Take a look at the following incidents :
1) 28th September, 2015: A man and his son were lynched by a mob in Dadri, UP for allegedly eating beef. While the son survived and has been taken out of the ICU, the father succumbed to his injuries on the spot.
2) 30th August, 2015 : Sahitya Akademi award winner and former vice-chancellor of Hampi University, M. M. Kalburgi, was shot dead at his residence by unidentified assailants after several run-ins with right-wing groups through the years.
3) 16th February, 2015 : Rationalist and CPI leader Govind Pansare was attacked by gun-wielding assailants in Kolhapur and died subsequently on 20th February,2015.
4) 20th August, 2013 : Posthumous Padma Shri winner and anti-superstition activist Narendra Dabholkar was shot dead, also by gunmen, in Pune.
5) 2014: 90 people killed and hundreds more wounded in 561 incidents of communal violence in India.
The Constitution grants each one of us the fundamental right to free speech and expression. Our country taught the whole world the importance and benefits of peace and tolerance. In spite of these, what we are seeing in modern India is an ever-growing increase in intolerance, bigotry, hate speeches and religious and sectarian violence. There are cases being filed in courts all over the country wherein the litigants say that their or their community’s beliefs have been offended by someone saying or doing something. It has become so easy to take offence these days that there’s absolutely no depths that these people won’t plumb to. Love jihad, a term that originated in Kerala, has become a hot topic in many other regions too, not least in Uttar Pradesh where couples are being pulled up and harassed for loving someone not from their own community. Across the country, couples celebrating Valentine’s Day in parks are hounded by religious bigots. Women drinking in pubs in Mangalore are manhandled by members of a right-wing group whose leader roams around saying whatever he likes with impunity. And consenting adults having sex in closed hotel rooms are booked by the police for public indecency. These people are then accused of debasing the Indian culture. The same culture where we have the world-famous Kamasutra by Vatsyayana, the various idols showing lovemaking poses at the Khajuraho temple and innumerable other temples where the goddesses have/had bare-bosomed statues. The great irony of our country is that we have a population of a 130 crores but there can’t be a meaningful dialogue on sex and family planning anywhere in public without being eyeballed at by people.
Silencing dissenting voices through bullets isn’t an option for any well-meaning civilised society.
Alongside this intolerance, there’s also the issue of growing repression and censorship. A girl posting a status on facebook and another “liking” it are jailed
while the establishment turns a blind eye towards politicians causing and fanning violence through hate speeches across the country.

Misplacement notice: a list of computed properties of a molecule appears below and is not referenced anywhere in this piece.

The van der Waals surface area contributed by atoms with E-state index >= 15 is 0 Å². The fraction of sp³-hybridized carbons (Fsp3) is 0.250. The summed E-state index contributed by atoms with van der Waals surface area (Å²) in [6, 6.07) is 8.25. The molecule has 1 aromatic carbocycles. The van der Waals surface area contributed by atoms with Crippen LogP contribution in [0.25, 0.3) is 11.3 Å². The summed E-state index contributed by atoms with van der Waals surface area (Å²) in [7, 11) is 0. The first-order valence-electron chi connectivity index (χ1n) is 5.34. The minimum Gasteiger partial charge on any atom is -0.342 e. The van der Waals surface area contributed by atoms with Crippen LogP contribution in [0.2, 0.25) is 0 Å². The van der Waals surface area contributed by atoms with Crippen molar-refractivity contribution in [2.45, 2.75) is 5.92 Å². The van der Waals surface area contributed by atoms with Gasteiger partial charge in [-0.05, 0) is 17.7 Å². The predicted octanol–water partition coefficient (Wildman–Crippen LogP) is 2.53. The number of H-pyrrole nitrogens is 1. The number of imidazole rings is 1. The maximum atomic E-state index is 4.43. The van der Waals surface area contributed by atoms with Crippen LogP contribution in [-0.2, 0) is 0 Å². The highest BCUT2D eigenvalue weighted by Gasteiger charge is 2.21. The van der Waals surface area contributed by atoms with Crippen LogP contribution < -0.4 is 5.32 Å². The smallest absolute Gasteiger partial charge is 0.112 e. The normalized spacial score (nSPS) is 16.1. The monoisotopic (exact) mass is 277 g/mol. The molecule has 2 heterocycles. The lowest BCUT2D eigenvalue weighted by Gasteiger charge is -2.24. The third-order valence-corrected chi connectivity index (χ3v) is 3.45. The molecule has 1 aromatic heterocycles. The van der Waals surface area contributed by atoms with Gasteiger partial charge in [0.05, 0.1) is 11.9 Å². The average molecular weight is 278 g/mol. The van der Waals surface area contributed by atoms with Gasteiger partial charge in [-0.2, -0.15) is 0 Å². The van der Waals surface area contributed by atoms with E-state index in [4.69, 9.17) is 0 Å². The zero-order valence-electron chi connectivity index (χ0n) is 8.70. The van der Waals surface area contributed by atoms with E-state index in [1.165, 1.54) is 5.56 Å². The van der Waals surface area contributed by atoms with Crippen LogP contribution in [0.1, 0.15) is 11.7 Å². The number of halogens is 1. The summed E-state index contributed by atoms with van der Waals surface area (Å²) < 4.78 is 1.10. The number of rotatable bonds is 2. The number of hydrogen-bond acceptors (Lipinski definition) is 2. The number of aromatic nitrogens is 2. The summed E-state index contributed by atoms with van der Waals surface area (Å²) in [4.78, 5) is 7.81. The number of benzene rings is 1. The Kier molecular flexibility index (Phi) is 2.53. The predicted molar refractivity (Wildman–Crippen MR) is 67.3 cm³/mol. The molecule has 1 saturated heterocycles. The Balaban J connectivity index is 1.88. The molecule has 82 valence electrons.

The Dadri incident comes close on the heels of the meat ban in Mumbai and other parts of the country. A very simple thing to realise here is that beef-eating in particular, and meat-eating in general, is not something new to our country. Whether you believe that beef-eating started with the Muslim invaders or that it has been around since the Vedic Ages, the fact remains that it has been around long enough, hundreds of years actually. And meat-eating isn’t something that’s confined to some corners of a city. People of all caste and age, from villages to cities, eat meat. What difference does a ban on meat makes in that scenario? And more pertinently, I have a pretty basic question: Why should anyone else decide what I should eat or rather, what I shouldn’t eat? (Before you make a guess, let me clear that I’m a vegetarian, not the egg-eating kind but a proper one). It’s a free country and the Constitution doesn’t impose any restrictions on my food habits. Why then should anyone else prohibit me, or for that matter anybody, from eating what I want?
Politicians of all affiliations, from the saffron brigade to those supposedly fighting for the rights of the minorities, have been making irresponsible statements. Some are saying that this was just an accident while some others are organising beef parties. What’s the need to do all that? Why pour petrol on a burning fire? Things need to be cooled down, not blown out of control. The daughter of the man lynched in Dadri asked reporters whether a forensic report that proved that the meat they consumed wasn’t beef would bring her father back? What kind of culture or law allows for a person to be killed because of what he ate? If one has issues with someone else’s food habits, he/she can approach the police and the courts. But taking law into their own hands and passing judgement and “justice” in the name of the Gods of any religion isn’t the way. This is exactly the kind of barbarism that sees terrorists beheading innocent citizens and journalists. Imagine the anguish and pain which we feel when Indians are victims of hate crimes in Australia or US. What are we doing in our own country? What have things come to?